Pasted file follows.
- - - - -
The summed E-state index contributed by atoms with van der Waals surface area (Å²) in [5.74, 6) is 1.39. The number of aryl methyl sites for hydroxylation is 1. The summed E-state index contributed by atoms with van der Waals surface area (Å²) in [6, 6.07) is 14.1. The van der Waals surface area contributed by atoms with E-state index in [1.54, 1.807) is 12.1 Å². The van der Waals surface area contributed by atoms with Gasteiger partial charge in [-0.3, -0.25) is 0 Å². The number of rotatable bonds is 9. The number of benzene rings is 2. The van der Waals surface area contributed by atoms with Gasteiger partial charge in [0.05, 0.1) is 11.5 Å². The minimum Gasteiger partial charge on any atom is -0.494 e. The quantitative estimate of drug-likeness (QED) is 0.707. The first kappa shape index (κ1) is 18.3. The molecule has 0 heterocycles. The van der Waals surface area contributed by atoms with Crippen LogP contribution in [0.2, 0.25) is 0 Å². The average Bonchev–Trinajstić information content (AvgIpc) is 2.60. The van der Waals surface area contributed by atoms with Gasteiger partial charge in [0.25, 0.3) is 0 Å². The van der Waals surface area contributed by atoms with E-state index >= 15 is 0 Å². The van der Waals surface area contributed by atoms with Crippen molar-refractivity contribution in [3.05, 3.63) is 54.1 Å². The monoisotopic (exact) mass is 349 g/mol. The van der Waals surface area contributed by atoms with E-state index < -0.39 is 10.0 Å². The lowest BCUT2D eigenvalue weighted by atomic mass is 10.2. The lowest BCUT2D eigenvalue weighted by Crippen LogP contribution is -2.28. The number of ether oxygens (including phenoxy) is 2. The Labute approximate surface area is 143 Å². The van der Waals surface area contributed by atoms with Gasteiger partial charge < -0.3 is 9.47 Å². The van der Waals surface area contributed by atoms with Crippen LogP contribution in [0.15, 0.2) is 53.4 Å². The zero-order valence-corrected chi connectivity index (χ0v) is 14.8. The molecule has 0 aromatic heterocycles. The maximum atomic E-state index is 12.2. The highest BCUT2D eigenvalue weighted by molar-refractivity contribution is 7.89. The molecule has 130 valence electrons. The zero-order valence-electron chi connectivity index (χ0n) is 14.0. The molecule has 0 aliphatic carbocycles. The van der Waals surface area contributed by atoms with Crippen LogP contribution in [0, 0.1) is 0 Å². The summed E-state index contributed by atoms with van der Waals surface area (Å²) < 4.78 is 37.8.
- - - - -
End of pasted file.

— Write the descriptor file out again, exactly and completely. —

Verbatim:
The summed E-state index contributed by atoms with van der Waals surface area (Å²) in [5.74, 6) is 1.39. The number of aryl methyl sites for hydroxylation is 1. The summed E-state index contributed by atoms with van der Waals surface area (Å²) in [6, 6.07) is 14.1. The van der Waals surface area contributed by atoms with E-state index in [1.54, 1.807) is 12.1 Å². The van der Waals surface area contributed by atoms with Gasteiger partial charge in [-0.3, -0.25) is 0 Å². The number of rotatable bonds is 9. The number of benzene rings is 2. The van der Waals surface area contributed by atoms with Gasteiger partial charge in [0.05, 0.1) is 11.5 Å². The minimum Gasteiger partial charge on any atom is -0.494 e. The quantitative estimate of drug-likeness (QED) is 0.707. The first kappa shape index (κ1) is 18.3. The molecule has 0 heterocycles. The van der Waals surface area contributed by atoms with Crippen LogP contribution in [0.2, 0.25) is 0 Å². The average Bonchev–Trinajstić information content (AvgIpc) is 2.60. The van der Waals surface area contributed by atoms with Gasteiger partial charge in [0.25, 0.3) is 0 Å². The van der Waals surface area contributed by atoms with E-state index >= 15 is 0 Å². The van der Waals surface area contributed by atoms with Crippen molar-refractivity contribution in [3.05, 3.63) is 54.1 Å². The monoisotopic (exact) mass is 349 g/mol. The van der Waals surface area contributed by atoms with E-state index < -0.39 is 10.0 Å². The lowest BCUT2D eigenvalue weighted by atomic mass is 10.2. The lowest BCUT2D eigenvalue weighted by Crippen LogP contribution is -2.28. The number of ether oxygens (including phenoxy) is 2. The Labute approximate surface area is 143 Å². The van der Waals surface area contributed by atoms with Gasteiger partial charge < -0.3 is 9.47 Å². The van der Waals surface area contributed by atoms with Crippen LogP contribution in [0.15, 0.2) is 53.4 Å². The zero-order valence-corrected chi connectivity index (χ0v) is 14.8. The molecule has 0 aromatic heterocycles. The maximum atomic E-state index is 12.2. The highest BCUT2D eigenvalue weighted by molar-refractivity contribution is 7.89. The molecule has 130 valence electrons. The zero-order valence-electron chi connectivity index (χ0n) is 14.0. The molecule has 0 aliphatic carbocycles. The van der Waals surface area contributed by atoms with Crippen LogP contribution in [0, 0.1) is 0 Å². The summed E-state index contributed by atoms with van der Waals surface area (Å²) < 4.78 is 37.8.